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Editor's Note
June 19, 2020

Heroism in the Face of the COVID-19 Pandemic

Author Affiliations
  • 1Department of Cardiology, Columbia University Medical Center and the Cardiovascular Research Foundation, New York, New York
  • 2Associate Editor, JAMA Cardiology
  • 3Icahn School of Medicine at Mount Sinai, New York, New York
  • 4Duke Clinical Research Institute, Durham, North Carolina
  • 5Northwestern University Feinberg School of Medicine, Chicago, Illinois
  • 6Editor, JAMA Cardiology
JAMA Cardiol. Published online June 19, 2020. doi:10.1001/jamacardio.2020.2493

Since the beginning of the COVID-19 pandemic, firefighter-certified first responders, emergency medical technicians, and paramedics have been the tip of the spear fighting coronavirus. First responders have triaged, resuscitated, and transported thousands of people affected by coronavirus disease 2019 (COVID-19). The American people owe a debt of gratitude for the heroic work they have done.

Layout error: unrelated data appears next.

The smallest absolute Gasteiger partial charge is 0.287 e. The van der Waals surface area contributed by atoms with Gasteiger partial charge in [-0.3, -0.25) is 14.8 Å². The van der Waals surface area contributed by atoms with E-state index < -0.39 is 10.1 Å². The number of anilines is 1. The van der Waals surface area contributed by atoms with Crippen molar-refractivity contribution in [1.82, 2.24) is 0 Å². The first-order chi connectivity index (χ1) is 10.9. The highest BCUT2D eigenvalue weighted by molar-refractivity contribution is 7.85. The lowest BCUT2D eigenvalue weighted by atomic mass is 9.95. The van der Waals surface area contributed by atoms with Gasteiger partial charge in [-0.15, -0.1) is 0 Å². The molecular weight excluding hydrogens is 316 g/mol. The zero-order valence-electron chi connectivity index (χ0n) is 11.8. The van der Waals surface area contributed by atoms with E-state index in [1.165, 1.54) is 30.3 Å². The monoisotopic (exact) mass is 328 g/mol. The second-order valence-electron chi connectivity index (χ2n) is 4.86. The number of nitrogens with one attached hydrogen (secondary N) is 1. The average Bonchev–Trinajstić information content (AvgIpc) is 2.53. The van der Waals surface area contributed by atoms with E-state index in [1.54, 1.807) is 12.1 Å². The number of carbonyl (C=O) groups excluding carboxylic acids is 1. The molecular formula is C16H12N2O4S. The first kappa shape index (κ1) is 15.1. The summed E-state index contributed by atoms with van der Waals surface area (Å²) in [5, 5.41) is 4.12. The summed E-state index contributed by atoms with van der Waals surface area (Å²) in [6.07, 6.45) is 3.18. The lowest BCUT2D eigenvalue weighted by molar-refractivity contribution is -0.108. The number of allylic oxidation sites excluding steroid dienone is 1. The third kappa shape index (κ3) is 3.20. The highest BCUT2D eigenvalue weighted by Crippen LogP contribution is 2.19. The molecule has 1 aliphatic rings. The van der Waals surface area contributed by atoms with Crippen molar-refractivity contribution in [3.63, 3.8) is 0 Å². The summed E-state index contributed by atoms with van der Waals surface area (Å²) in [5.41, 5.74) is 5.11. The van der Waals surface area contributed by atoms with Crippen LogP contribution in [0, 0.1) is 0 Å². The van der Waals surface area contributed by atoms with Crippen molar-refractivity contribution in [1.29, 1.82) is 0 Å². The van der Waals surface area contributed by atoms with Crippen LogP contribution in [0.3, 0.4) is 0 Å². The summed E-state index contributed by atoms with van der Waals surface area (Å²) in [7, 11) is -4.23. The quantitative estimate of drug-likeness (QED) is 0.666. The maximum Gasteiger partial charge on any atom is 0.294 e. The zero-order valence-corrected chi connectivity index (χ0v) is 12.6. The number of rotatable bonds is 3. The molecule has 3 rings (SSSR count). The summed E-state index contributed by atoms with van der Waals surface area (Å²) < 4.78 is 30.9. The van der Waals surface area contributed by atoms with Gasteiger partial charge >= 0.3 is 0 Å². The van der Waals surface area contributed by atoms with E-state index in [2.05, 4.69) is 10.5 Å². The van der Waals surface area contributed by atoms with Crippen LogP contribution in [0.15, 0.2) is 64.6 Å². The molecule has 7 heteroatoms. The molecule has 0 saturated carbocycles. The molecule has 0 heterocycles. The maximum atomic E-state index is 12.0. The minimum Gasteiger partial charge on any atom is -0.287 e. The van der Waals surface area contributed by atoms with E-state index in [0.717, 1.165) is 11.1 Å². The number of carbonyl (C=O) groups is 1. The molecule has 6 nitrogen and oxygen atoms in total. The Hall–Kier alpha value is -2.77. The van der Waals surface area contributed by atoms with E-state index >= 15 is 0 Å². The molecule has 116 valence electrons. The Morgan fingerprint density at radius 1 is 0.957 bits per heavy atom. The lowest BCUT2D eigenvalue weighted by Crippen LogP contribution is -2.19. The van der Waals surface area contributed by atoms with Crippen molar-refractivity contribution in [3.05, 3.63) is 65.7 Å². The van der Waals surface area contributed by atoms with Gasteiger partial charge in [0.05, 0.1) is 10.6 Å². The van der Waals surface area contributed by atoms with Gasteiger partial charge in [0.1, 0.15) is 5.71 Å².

In this issue of JAMA Cardiology, the report of Lai and colleagues1 highlights the dramatic burden that COVID-19 has placed on first response systems. At the height of the pandemic, New York City (NYC) emergency medical systems (EMS) responders attended to nearly 6 times the number of out-of-hospital cardiac arrests compared with the same period in 2019. This represents the tip of a massive iceberg; at the same time, the cumulative incidence of EMS calls for respiratory symptoms and fever skyrocketed. Although the typically bustling NYC streets remained eerily deserted, the characteristic cacophony of sounds of the “City that Never Sleeps” was replaced by sirens wailing all hours of the night.

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